Saturday, July 18, 2009

Out of our comfort zone

Muttiah Muralitharan bowls, Bangladesh v Sri Lanka, 1st Test, Mirpur, 1st day, December 26, 2008
In an era of homogenisation, Murali has struck multiple blows for heterodoxy © AFP
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The most prolific Test bowler of them all has made a case for tackling cricket by one's own lights, and forced a generation of players and cricket watchers to reassess their conceptions of the game

In the cricket match between the villagers of Champaner and the local British garrison that climaxes the sprawling Bollywood epic Lagaan, the film-makers pay an implicit tribute to Muttiah Muralitharan. The villagers' captain Bhuvan, played by a bare-chested Aamir Khan, calls to the bowling crease his friend Goli, whose self-taught method is to bowl from a standing start after a dozen anti-clockwise rotations of his arm. At once there is consternation. "He should not be able to bowl like that," the beastly British cad Captain Russell complains to the umpires. "It is improper."

The umpires look like acquiescing until the cad's comely sister Elizabeth intervenes. The memsahib, inevitably in love with Aamir and better versed in cricket than some ICC referees, avers that the Laws are not so prescriptive where bowling actions are concerned. The umpires nod sagely, and the game proceeds, although the cad and his fellow bounders continue griping. "Damn ridiculous," complains one defeated batsman. "Dangerous too."

In its majestic, longer-than-a-Twenty20-game sweep, Lagaan has a lot of fun with cricket past and present: the English, for instance, perpetrate the first "Mankad", while an Indian pioneers the scoop over the keeper. But the Goli sequence is perhaps the most obvious take on a contemporary theme, and repays some consideration as Test cricket's greatest wicket-taker nears the end of his extraordinary career, having hardly bowled a legal delivery - at least as far as many Australians are concerned.

No English rose was ever going to smooth over Murali's action with honeyed words. Allan Border faced his first few deliveries in Test cricket, took the tangle of arms and bulging eyes as accessories to legspin, and watched in bemusement as they turned massively in the opposite direction. Even before the matter of his legality, Murali stretched the game's lexicon to breaking point, being an offbreak bowler whose rotations were more a function of a rubbery wrist than dirty great Gibbsesque digits. Offspin is cricket's rubbish skill - something easy to do in a mediocre fashion, and the eternal preserve of the untalented. John Howard bowled offspin - as indeed do I, and utter filth it is too.

That said, offspin is supremely difficult to do excellently. The game's annals contain perhaps fewer great bowlers of offbreaks than legbreaks. After Trumble, Laker, Tayfield and Prasanna, who? Murali, then, shone a bland skill through the prism of his wrist into a rainbow of possibilities. He made it turn, he made it bounce. He made it unintelligible, scrambling the seam, so that the ball approached in a cloud of white noise. Most renownedly, he and Saqlain Mushtaq fostered the doosra, the googly's evil twin, the finger-spinner's revenge.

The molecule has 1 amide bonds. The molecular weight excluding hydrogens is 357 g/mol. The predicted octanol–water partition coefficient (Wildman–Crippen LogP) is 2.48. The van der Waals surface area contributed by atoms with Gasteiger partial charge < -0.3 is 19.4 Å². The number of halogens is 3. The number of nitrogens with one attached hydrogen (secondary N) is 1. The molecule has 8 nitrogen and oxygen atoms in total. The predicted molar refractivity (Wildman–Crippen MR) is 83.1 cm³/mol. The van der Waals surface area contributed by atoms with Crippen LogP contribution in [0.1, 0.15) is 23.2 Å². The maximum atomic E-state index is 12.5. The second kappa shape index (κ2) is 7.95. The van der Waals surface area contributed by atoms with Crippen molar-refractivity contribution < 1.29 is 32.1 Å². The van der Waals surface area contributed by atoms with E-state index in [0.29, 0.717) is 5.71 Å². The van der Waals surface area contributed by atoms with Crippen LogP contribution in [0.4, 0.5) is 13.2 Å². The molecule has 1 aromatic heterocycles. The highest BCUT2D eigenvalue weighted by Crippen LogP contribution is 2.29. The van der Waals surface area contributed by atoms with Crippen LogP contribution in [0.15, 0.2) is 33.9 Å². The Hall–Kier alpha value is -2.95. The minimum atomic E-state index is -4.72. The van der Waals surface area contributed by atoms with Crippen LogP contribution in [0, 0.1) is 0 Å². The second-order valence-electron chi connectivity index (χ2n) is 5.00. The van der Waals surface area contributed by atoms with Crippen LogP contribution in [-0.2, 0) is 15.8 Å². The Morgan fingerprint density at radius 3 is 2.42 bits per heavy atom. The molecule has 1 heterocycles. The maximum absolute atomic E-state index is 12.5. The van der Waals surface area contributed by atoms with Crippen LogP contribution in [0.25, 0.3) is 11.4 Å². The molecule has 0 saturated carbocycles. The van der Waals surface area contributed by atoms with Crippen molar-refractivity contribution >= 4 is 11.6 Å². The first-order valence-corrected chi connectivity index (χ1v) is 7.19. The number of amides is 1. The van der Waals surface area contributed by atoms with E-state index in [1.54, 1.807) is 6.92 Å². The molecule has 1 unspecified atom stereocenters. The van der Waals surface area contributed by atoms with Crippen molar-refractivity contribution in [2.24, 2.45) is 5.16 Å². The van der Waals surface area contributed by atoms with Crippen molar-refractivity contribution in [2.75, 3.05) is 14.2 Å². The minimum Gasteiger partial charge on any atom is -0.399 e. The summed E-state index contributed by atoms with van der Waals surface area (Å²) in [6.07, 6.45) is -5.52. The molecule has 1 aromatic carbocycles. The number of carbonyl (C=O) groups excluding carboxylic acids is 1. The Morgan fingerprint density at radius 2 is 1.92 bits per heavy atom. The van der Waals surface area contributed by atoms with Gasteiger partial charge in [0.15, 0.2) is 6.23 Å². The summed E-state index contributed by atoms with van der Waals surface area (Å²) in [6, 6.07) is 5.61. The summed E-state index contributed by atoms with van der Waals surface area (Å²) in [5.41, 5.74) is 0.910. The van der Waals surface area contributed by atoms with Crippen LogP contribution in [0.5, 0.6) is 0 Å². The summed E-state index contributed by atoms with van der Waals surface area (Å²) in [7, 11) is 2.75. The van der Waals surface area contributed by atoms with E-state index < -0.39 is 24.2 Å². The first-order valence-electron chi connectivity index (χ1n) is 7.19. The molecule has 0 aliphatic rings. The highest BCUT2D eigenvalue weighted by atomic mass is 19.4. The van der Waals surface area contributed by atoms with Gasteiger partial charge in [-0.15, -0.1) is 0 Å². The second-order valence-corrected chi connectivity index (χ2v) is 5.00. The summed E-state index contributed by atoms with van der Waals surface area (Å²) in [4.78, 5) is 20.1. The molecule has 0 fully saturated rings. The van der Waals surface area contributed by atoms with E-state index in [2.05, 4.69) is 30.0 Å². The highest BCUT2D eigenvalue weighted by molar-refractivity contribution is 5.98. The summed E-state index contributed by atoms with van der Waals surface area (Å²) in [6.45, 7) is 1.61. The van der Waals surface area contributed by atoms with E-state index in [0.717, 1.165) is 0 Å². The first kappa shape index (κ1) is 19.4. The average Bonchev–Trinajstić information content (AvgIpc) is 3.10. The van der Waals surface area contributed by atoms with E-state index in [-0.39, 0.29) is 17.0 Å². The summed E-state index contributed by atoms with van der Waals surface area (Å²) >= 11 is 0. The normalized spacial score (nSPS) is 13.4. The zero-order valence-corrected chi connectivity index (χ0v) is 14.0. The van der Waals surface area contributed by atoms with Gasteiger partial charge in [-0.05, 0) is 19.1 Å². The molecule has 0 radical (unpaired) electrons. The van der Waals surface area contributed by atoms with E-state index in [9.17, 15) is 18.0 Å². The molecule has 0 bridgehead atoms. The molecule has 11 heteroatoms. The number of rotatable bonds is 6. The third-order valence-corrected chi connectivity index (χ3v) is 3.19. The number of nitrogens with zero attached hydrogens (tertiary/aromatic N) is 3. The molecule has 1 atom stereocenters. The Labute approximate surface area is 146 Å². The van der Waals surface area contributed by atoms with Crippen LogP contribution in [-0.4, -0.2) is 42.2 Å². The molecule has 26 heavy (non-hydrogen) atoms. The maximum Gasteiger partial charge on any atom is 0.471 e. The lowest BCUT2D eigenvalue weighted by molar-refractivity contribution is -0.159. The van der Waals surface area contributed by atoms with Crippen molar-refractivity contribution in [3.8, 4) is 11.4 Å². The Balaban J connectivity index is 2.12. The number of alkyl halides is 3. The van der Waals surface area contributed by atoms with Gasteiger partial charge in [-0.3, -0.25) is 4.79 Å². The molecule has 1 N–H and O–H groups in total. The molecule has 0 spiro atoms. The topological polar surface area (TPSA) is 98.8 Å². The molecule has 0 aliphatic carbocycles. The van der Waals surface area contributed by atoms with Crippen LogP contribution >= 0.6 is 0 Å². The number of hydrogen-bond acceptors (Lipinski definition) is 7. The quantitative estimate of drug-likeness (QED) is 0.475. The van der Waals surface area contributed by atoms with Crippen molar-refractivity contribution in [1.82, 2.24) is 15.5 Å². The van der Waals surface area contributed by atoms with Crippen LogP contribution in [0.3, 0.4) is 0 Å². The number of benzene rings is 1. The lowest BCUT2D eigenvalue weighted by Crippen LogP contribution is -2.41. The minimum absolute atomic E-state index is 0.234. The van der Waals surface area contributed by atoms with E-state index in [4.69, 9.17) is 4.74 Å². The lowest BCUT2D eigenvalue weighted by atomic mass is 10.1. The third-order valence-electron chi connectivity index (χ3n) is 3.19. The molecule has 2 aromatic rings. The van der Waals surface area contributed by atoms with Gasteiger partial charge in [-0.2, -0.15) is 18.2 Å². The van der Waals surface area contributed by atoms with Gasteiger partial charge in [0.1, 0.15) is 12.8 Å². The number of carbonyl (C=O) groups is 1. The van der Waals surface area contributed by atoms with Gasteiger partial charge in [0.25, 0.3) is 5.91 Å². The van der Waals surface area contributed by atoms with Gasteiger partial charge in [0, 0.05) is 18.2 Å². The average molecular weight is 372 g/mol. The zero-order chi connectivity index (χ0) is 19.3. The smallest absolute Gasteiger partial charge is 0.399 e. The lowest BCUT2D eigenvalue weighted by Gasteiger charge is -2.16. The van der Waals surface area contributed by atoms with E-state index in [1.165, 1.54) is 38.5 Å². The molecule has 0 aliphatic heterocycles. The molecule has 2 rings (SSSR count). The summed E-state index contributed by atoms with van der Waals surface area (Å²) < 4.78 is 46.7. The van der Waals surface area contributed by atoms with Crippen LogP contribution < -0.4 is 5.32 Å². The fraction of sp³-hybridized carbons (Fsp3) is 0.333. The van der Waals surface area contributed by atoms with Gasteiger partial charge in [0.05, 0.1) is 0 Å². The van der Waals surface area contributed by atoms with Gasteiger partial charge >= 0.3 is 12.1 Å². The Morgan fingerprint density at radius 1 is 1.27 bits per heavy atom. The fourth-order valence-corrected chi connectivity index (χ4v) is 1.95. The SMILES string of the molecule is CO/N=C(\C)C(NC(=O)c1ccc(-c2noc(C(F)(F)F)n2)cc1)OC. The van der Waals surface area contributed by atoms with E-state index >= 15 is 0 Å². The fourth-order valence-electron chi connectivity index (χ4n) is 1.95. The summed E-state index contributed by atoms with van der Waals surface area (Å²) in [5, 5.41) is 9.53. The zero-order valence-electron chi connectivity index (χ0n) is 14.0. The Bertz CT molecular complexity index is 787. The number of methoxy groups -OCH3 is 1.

As a result of a congenital deformity, of course, Murali also bowled with an arm that was not straight - and bowling is traditionally a straight-arm exercise. Oddly enough, nobody knows why. The best Rowland Bowen can do in his finest of cricket histories is to advise: "At some unknown stage, the idea took root that 'cricket' bowling involved a straight arm." We can point at least a little more precisely to when, in the sense that it probably wasn't until the 1890s that the Law was strictly enforced, when MCC, and its chief agent, the Australian umpire Jim Phillips, imposed a fatwa on "chuckers" in English county cricket.

Murali could still be within the Law, providing he did not straighten his arm, and whether he did or didn't became one of the most intractable controversies in cricket history. The answer was pursued with fantastic zeal, by combinations of naked eye and lay opinion on one side, and medical and technological analysis on the other. And the answer was: it depends. Yes, Murali's arm bent, but no more, and in some instances less, than the arms of every bowler. This was not an answer anyone had really expected. Science was meant to provide answers, not to furnish further questions. But it left lawmakers with a choice, between a zero-tolerance approach based on assertion, or a scheme with a 15-degree shade of ambiguity derived from biomechanics. They went the latter route - and the five years since seem to have proven them right.

It is worth saying that while the vast majority of complainants about the tolerance limits have been Australian, the limits seem to follow Sir Donald Bradman's oft-quoted view of throwing: "It is the most complex problem I have known in cricket because it is not a matter of fact but of opinion and interpretation. It is so involved that two men of equal sincerity and goodwill could take opposite views." The limits haven't dispelled doubts around the doosra, so physically difficult to bowl that it must inevitably skirt the borders of legality. But they have calmed tempers in a debate that inevitably generated more heat than light, and they also invited disputants to contemplate the essence of Murali's alleged transgression.

Murali's greatness rests only partly on his capacity to set the ball in motion: there is his accuracy, his keen grasp of batting weakness, his encyclopaedic knowledge of opponents, his unflagging love for a game that has on occasion treated him pretty unkindly

The assumption underlying critiques of Murali's action is that he obtains from it an undeserved advantage. Yet cricket is hardly a stranger to advantages that aren't quite deserved. How does a batsman deserve a flat, lifeless wicket? How does a seamer deserve a greentop? For that matter, how does a captain deserve to win the toss and take advantage of either? If you were a conspiracy theorist and a bowler, you might be trying to make out figures on the grassy knoll right now. For the last decade, bats have become so powerful as almost to demand licensing as assault weapons; boundaries have been reined in to rinky-dink proportions. Cricket is currently involved in mandating a potentially huge advantage to batsmen - two-faced bats, effectively doubling the batsman's effective hitting area - amid no discussion whatsoever. What are degrees of extension in a bowler's arm by comparison? What is the ability to spin the ball more against the capacity to hit it further, more productively and more flexibly?